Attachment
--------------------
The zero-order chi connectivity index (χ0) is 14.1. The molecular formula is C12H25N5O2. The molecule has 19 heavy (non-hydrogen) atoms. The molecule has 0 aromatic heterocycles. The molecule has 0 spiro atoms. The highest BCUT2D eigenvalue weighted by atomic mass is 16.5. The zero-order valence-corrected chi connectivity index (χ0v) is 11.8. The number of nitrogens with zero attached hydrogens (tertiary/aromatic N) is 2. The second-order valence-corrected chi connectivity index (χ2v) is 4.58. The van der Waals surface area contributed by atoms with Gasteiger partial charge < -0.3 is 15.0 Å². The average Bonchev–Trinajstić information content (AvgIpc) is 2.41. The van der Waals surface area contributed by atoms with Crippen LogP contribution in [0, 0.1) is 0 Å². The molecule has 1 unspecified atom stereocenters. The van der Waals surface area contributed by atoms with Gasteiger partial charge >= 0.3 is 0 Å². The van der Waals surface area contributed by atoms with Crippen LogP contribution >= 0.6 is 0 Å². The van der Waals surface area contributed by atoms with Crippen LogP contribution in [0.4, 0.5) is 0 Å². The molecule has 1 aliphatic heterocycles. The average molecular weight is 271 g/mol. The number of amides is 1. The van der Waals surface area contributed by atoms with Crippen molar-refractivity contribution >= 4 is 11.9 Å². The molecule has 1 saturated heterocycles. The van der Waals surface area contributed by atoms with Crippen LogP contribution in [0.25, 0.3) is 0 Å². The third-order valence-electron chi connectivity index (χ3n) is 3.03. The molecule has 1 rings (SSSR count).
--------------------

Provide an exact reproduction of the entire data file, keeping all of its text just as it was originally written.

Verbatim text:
The zero-order chi connectivity index (χ0) is 14.1. The molecular formula is C12H25N5O2. The molecule has 19 heavy (non-hydrogen) atoms. The molecule has 0 aromatic heterocycles. The molecule has 0 spiro atoms. The highest BCUT2D eigenvalue weighted by atomic mass is 16.5. The zero-order valence-corrected chi connectivity index (χ0v) is 11.8. The number of nitrogens with zero attached hydrogens (tertiary/aromatic N) is 2. The second-order valence-corrected chi connectivity index (χ2v) is 4.58. The van der Waals surface area contributed by atoms with Gasteiger partial charge < -0.3 is 15.0 Å². The average Bonchev–Trinajstić information content (AvgIpc) is 2.41. The van der Waals surface area contributed by atoms with Crippen LogP contribution in [0, 0.1) is 0 Å². The molecule has 1 unspecified atom stereocenters. The van der Waals surface area contributed by atoms with Gasteiger partial charge >= 0.3 is 0 Å². The van der Waals surface area contributed by atoms with Crippen LogP contribution >= 0.6 is 0 Å². The van der Waals surface area contributed by atoms with Crippen LogP contribution in [0.4, 0.5) is 0 Å². The molecule has 1 aliphatic heterocycles. The average molecular weight is 271 g/mol. The number of amides is 1. The van der Waals surface area contributed by atoms with Crippen molar-refractivity contribution >= 4 is 11.9 Å². The molecule has 1 saturated heterocycles. The van der Waals surface area contributed by atoms with Crippen LogP contribution in [0.25, 0.3) is 0 Å². The third-order valence-electron chi connectivity index (χ3n) is 3.03. The molecule has 1 rings (SSSR count).